Living With Anxiety

Because I have anxiety, a lot of my time is spent managing fear responses. Fear is at the root of anxiety, and when you've got generalized anxiety, you find that you are afraid much more than your peers during your day to day existence. Being afraid is uncomfortable, but deescalating your responses to fear is downright exhausting. I always think people can see it when they look at me. What's actually pretty shocking, though, is that most people would never know that I have clinical anxiety. Despite the battles that rage in my head, I usually appear calm and pleasant on the outside. People very close to me know my tells, but for the most part, I carry this burden silently. I actually hid it from myself for a long time.

Actually, I didn't know until I was 34 years old that I had anxiety, at all. I knew I was sort of high strung, but not that I was caught up in a cycle of fear and poor coping mechanisms. I've always been what I would call fearful, or nervous. I would fear failure or appearing inferior so it forced me to be a high achiever. I would fear my kids getting sick so I would clean the house top to bottom each day. I would fear getting fat so I would work out like a fiend even when sick or run down. I know now that what I had was high functioning anxiety; instead of shutting me down, it pushed me to function at a super-human level. I actually took pride in my achievements, not knowing they were a symptom of a condition that would start to take its toll.

I often ask myself "how can you be blind to something that dictates your life?"  I know now that I just didn't realize how much it consumed me mind, body, and soul. I only began to realize I was different when I got married and had kids. Comparing my own responses in situations to those around me was one of the light bulb factors for me in realizing I wasn't "normal." My husband and I would joke about just how afraid I was of everything. My nickname became Psyduck, after the Pokemon who's head explodes when he gets too afraid, lol. It was a term of endearment from a man who knows that, for me, humor is an antidote to anxiety. I look back now with the clarity that only hindsight can create, and see that very ncikname as the very reddest of flags. 

The warnings were all there, but I didn't know what to look for. I've read that "when you're living in water, you don't know you're wet" and it's honestly the best description of my experience. Perhaps another analogy would be living your life in a mine field. You're always at a heightened state of alarm, but you get familiar enough with the layout of the mines to avoid an explosion most of the time. It's not pleasant, but is doable...for a while.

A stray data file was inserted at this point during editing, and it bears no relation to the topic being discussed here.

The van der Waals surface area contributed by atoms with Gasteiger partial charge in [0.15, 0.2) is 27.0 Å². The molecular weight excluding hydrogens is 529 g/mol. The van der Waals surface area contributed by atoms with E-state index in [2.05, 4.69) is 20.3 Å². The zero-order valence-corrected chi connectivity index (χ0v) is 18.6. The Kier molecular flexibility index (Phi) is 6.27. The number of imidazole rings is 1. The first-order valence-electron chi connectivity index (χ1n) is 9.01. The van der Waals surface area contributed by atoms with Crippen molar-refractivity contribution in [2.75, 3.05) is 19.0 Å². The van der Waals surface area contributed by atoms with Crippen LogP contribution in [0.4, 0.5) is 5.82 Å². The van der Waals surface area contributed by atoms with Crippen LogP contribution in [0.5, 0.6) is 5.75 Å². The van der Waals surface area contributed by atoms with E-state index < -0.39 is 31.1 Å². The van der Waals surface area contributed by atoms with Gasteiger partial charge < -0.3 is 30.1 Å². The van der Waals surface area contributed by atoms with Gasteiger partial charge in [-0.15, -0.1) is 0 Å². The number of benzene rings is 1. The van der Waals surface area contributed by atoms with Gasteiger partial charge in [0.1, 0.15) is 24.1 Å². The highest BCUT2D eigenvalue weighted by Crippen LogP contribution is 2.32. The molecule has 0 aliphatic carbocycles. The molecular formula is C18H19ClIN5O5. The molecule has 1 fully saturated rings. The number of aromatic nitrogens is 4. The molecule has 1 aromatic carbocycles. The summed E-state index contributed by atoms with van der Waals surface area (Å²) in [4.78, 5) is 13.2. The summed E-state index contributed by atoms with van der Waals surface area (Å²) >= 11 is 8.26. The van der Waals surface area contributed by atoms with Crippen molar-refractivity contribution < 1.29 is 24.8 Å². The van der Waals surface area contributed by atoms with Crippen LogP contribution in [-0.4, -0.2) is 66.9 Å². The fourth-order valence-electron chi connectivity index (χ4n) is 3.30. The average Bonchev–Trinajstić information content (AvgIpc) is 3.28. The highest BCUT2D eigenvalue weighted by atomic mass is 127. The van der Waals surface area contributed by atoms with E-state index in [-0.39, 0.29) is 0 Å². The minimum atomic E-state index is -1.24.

Until I was blindsided by the accumulation of a lifetime of untreated anxiety last year, I managed to not just function, but enjoy life. Like I said, I am not someone people would peg as anxious, unless they really know me. My laugh is always the loudest in the room. I only spent time succumbing to my fears behind closed doors when I could let out that breath I always held in private. That is until I had a very messy and very transparent date with the devil last year when panic started oozing from my pores for months on end. The cat, was as they say,  out of the bag at that point. I could no longer deny my nature, even though I had for years.

I will say that having children was really hard for me, and I sort of recognized that something was off although I was too ashamed to address it. It was not the responsibility or the logistics of parenting that hit me, but the sheer terror of having a small being that you love so completely come into the cruelness of the world. I was not prepared for the amount of worry I'd experience on behalf of my children; I'm still not, nearly twelve years in. Naturally, the universe would bestow upon me a child with severe risk for anaphylaxis and a battle with asthma and eczema that brings me to my knees. I tell myself that it is because of my anxiety for his well-being that he has been well cared and advocated for but, I digress. Brene Brown says that the ultimate vulnerability is to love someone other than yourself. To love a child is to be absolutely vulnerable, and that is really, really difficult for someone who is already low on defense mechanisms. 

After a lot of introspection and honesty, I can admit admit that I am anxious most of the time. It is always there at a low level, but gets exacerbated by seemingly innocuous occurrences throughout the day. A prime example is when my son mentioned to me the other day that his legs were a little sore. My husband proposed growing pains, which was correct. My immediate internal reaction was much more dire, thinking of leukemia and all the horrors associated with it. I really had to take some deep breaths and convince myself that he was fine and the world was not unraveling before I could engage in rational parental discussion. I feel embarrassed revealing that darkness to the world, but it hammers home the reality of how the anxious mind can hijack the mundane and drive it right into madness.

As I learn how to live with anxiety, I'm trying to be more open about my trials. Admitting there is a problem prevents me from denying the existence of one. Denial is something that I've used throughout life to pretend I was fine even when there was a tsunami building just off the horizon. I'm trying to convince myself that being anxious does not make me weak, but actually much stronger for having to pull myself up day in and day out. I live under the constant threat of fear, and yet...I live. I'm trying to own the part of me that I never wanted. I'm trying to be me, authentically, even if I am a Psyduck. 


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